Guess Who's Coming To Dinner: How To Survive Your Parents' Visit Abroad

So, your folks are coming to visit! It's an exciting time! Depending on the relationship that you have with your parents, this news can cause several different reactions ranging from "Yay!" to "Oh! Crap! For real?" You may also ask yourself: What are we going to do? Maybe you've planned trips for yourself, or friends; however, planning a trip for a parent is a completely different thing! It all comes down to giving them the trip that they want, not what you think they should have (or what you would have for them). Take yourself out of the equation, and ask straight away: Mom (or Dad), what do you want to do? Then, combine their answer with what is feasible all the while taking into consideration time, work schedules and the like. Take some time to ask these questions and have these conversations before they arrive, and ideally, you'll save yourself a few headaches and misunderstandings along the way, because expectations will be clear on both sides. Having parents in town can be tricky, so here's how to make the most of their visit. 

Good luck and Godspeed!

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Sort Out Accommodation In Advance

If you know your Dad has lower-back issues, don't suggest he sleep on your couch during his 10 day visit unless you're prepared to endure a few days of complaining OR to give up your bed. If you know your roommate has certain "recreational habits" that would make your Mom clutch her pearls, maybe you should kindly suggest a hotel near-by. Also, if your parents aren't really down with GPS or Google Maps, find a place close enough to where you live, if not, you'll spend most of their visit in transit-- picking them up, and dropping them off. We want to have our parents close-by, but there's a huge difference between sleeping on a couch, in a hostel, a hotel and an AirBNB.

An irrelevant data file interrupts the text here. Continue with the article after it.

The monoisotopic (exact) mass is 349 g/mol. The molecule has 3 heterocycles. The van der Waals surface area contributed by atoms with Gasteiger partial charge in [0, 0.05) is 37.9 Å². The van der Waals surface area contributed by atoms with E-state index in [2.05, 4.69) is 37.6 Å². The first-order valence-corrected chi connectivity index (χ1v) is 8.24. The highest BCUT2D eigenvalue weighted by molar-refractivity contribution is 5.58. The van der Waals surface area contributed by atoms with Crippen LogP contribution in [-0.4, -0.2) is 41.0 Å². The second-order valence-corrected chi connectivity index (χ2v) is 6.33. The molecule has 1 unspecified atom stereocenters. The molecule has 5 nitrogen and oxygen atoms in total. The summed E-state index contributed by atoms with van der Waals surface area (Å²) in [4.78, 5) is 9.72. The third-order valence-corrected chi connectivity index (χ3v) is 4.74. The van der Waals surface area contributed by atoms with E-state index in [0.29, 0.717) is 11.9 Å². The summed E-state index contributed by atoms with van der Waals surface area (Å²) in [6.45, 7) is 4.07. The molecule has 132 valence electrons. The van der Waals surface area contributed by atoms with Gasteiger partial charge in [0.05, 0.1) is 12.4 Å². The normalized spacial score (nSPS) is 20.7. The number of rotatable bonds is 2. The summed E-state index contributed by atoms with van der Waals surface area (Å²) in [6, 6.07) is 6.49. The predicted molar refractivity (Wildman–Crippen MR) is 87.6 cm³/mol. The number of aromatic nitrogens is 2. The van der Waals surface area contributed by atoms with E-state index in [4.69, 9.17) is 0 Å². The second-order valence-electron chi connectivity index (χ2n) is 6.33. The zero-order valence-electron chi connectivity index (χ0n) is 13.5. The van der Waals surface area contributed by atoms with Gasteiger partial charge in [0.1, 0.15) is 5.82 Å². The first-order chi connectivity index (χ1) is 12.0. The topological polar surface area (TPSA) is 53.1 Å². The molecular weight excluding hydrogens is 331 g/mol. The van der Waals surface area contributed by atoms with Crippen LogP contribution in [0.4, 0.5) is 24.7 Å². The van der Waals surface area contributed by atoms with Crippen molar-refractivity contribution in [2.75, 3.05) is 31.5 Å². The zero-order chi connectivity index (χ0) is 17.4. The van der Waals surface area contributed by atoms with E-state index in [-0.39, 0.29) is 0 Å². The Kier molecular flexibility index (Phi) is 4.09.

Establish Boundaries

Boundaries: it may in fact be the first time your parents are seeing you as an adult. They'll be in shock. Adulting has that effect on people, especially parents. Make your plans based on the type of traveler they are: walking tours, bus tours, day trips, food tours, pub crawls. What works best for them? Not everyone wants to stare at Van Gogh for 3 hours, some parents like to turn-up with the best of them!

 

Call For Back-Up

Have some support. Do they know any of your friends? Could they pick them up, show them around and open the door for them? Have an extra set of keys ready. Ask your spouse/partner/roommate about their schedules too. You can't do it all alone. They won't adapt perfectly to your work schedule, especially if you work long hours. Plan for jet lag, different eating times and comparisons to home. It's new for them.

 

Discuss Expectations

Discuss expectations beforehand: remember it's their holiday. Give them what they want, not what you want them to have. I can't stress this enough! It's okay to ask: what do you want to do today? My mom scoffed at fresh macaroons (as I shed one, lonely, thug tear), but lit up over grilled prawns and 3 euro cake from the supermarket. Be flexible. And remember: it's not about you! You may swoon over modern art and craft beer, but Pops is happy with a pint of Mahou and a football game on the big screen.

It's true: my mom still asks me if I have enough clean socks, (completely fair question if you've met me) but, she also rocked up with a suitcase of everything I miss from home. It's a small price I paid for the chance to show my mom that not only do I have clean socks, I've got clean underwear too!  #winning

It's not like we're being dropped off at our Freshmen dorms all over again: we do grown up things like fill our mugs with tea, not some strange concoction of vodka and blue Gatorade (Oh, college, the best of times, and the worst of times) Keep these tips in mind and you'll only go through 2-3 bottles of wine during your parents' visit, for sure!

Have your parents paid you a visit yet? How did it all play out? Let us know!


Danni, Community + Content Director at Las Morenas de España, is a twenty-something, Chicago native currently residing in Madrid. Lover of language, words, and travel, she's managed to combine all of her passions through her work. In her free time, you can find her exploring the winding streets of Madrid, hunting down good flight deals, planning her next adventure and writing & researching for LMDES. Danni loves spicy food, natural hair, music and of course, her wonderful life partner. If you need to find her, she’s the girl with huge hair and her face buried in her Kindle.